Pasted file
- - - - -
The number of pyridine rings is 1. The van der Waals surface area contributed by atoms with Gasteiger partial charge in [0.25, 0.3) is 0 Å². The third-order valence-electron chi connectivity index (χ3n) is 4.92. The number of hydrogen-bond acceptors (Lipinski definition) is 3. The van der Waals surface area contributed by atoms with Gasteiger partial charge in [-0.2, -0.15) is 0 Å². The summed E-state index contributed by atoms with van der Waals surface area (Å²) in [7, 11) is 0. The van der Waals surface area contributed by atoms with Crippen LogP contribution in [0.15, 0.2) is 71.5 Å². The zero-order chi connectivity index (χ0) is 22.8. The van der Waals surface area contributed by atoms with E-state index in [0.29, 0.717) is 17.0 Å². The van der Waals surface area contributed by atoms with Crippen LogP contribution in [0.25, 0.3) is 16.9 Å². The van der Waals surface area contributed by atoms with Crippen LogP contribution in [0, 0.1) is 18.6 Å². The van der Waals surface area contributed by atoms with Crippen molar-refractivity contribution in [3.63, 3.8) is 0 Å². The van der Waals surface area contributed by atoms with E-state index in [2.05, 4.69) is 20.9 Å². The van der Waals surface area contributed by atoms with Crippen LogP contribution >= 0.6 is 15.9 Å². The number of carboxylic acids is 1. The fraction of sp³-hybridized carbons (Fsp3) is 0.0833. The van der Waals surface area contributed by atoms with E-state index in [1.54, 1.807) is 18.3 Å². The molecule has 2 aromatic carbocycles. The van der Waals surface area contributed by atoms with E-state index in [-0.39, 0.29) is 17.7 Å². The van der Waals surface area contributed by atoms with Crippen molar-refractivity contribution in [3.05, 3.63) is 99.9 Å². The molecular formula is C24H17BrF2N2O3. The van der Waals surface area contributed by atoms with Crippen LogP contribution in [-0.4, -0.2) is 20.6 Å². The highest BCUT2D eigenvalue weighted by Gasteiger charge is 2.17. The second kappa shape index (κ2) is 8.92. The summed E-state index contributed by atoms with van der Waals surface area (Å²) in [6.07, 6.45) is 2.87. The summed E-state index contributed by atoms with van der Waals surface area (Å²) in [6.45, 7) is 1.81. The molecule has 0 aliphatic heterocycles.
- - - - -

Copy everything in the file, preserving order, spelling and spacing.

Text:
The number of pyridine rings is 1. The van der Waals surface area contributed by atoms with Gasteiger partial charge in [0.25, 0.3) is 0 Å². The third-order valence-electron chi connectivity index (χ3n) is 4.92. The number of hydrogen-bond acceptors (Lipinski definition) is 3. The van der Waals surface area contributed by atoms with Gasteiger partial charge in [-0.2, -0.15) is 0 Å². The summed E-state index contributed by atoms with van der Waals surface area (Å²) in [7, 11) is 0. The van der Waals surface area contributed by atoms with Crippen LogP contribution in [0.15, 0.2) is 71.5 Å². The zero-order chi connectivity index (χ0) is 22.8. The van der Waals surface area contributed by atoms with E-state index in [0.29, 0.717) is 17.0 Å². The van der Waals surface area contributed by atoms with Crippen LogP contribution in [0.25, 0.3) is 16.9 Å². The van der Waals surface area contributed by atoms with Crippen LogP contribution in [0, 0.1) is 18.6 Å². The van der Waals surface area contributed by atoms with Crippen molar-refractivity contribution in [3.63, 3.8) is 0 Å². The van der Waals surface area contributed by atoms with E-state index in [2.05, 4.69) is 20.9 Å². The van der Waals surface area contributed by atoms with Crippen LogP contribution >= 0.6 is 15.9 Å². The number of carboxylic acids is 1. The fraction of sp³-hybridized carbons (Fsp3) is 0.0833. The van der Waals surface area contributed by atoms with E-state index in [1.54, 1.807) is 18.3 Å². The molecule has 2 aromatic carbocycles. The van der Waals surface area contributed by atoms with E-state index in [-0.39, 0.29) is 17.7 Å². The van der Waals surface area contributed by atoms with Crippen molar-refractivity contribution in [3.05, 3.63) is 99.9 Å². The molecular formula is C24H17BrF2N2O3. The van der Waals surface area contributed by atoms with Crippen LogP contribution in [-0.4, -0.2) is 20.6 Å². The highest BCUT2D eigenvalue weighted by Gasteiger charge is 2.17. The second kappa shape index (κ2) is 8.92. The summed E-state index contributed by atoms with van der Waals surface area (Å²) in [6.07, 6.45) is 2.87. The summed E-state index contributed by atoms with van der Waals surface area (Å²) in [6.45, 7) is 1.81. The molecule has 0 aliphatic heterocycles.